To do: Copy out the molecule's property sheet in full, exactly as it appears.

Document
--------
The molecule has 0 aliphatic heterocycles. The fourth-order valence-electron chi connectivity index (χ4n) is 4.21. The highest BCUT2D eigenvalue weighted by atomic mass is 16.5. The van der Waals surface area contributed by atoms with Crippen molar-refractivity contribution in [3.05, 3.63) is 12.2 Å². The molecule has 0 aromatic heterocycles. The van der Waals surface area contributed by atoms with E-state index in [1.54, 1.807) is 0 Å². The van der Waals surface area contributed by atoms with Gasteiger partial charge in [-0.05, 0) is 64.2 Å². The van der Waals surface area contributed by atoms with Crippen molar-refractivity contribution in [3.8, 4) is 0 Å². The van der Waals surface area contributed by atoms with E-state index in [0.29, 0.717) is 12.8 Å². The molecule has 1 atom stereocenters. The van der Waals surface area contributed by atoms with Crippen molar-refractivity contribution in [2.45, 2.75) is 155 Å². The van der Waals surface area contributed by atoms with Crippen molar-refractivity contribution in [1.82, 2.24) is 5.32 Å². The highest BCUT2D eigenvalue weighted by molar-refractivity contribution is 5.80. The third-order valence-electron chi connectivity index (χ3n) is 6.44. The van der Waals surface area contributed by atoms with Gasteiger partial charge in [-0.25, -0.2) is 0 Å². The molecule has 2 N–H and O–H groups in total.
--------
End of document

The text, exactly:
The molecule has 0 aliphatic heterocycles. The fourth-order valence-electron chi connectivity index (χ4n) is 4.21. The highest BCUT2D eigenvalue weighted by atomic mass is 16.5. The van der Waals surface area contributed by atoms with Crippen molar-refractivity contribution in [3.05, 3.63) is 12.2 Å². The molecule has 0 aromatic heterocycles. The van der Waals surface area contributed by atoms with E-state index in [1.54, 1.807) is 0 Å². The van der Waals surface area contributed by atoms with Gasteiger partial charge in [-0.05, 0) is 64.2 Å². The van der Waals surface area contributed by atoms with Crippen molar-refractivity contribution in [3.8, 4) is 0 Å². The van der Waals surface area contributed by atoms with E-state index in [0.29, 0.717) is 12.8 Å². The molecule has 1 atom stereocenters. The van der Waals surface area contributed by atoms with Crippen molar-refractivity contribution in [2.45, 2.75) is 155 Å². The van der Waals surface area contributed by atoms with Crippen molar-refractivity contribution in [1.82, 2.24) is 5.32 Å². The highest BCUT2D eigenvalue weighted by molar-refractivity contribution is 5.80. The third-order valence-electron chi connectivity index (χ3n) is 6.44. The van der Waals surface area contributed by atoms with Gasteiger partial charge in [-0.25, -0.2) is 0 Å². The molecule has 2 N–H and O–H groups in total.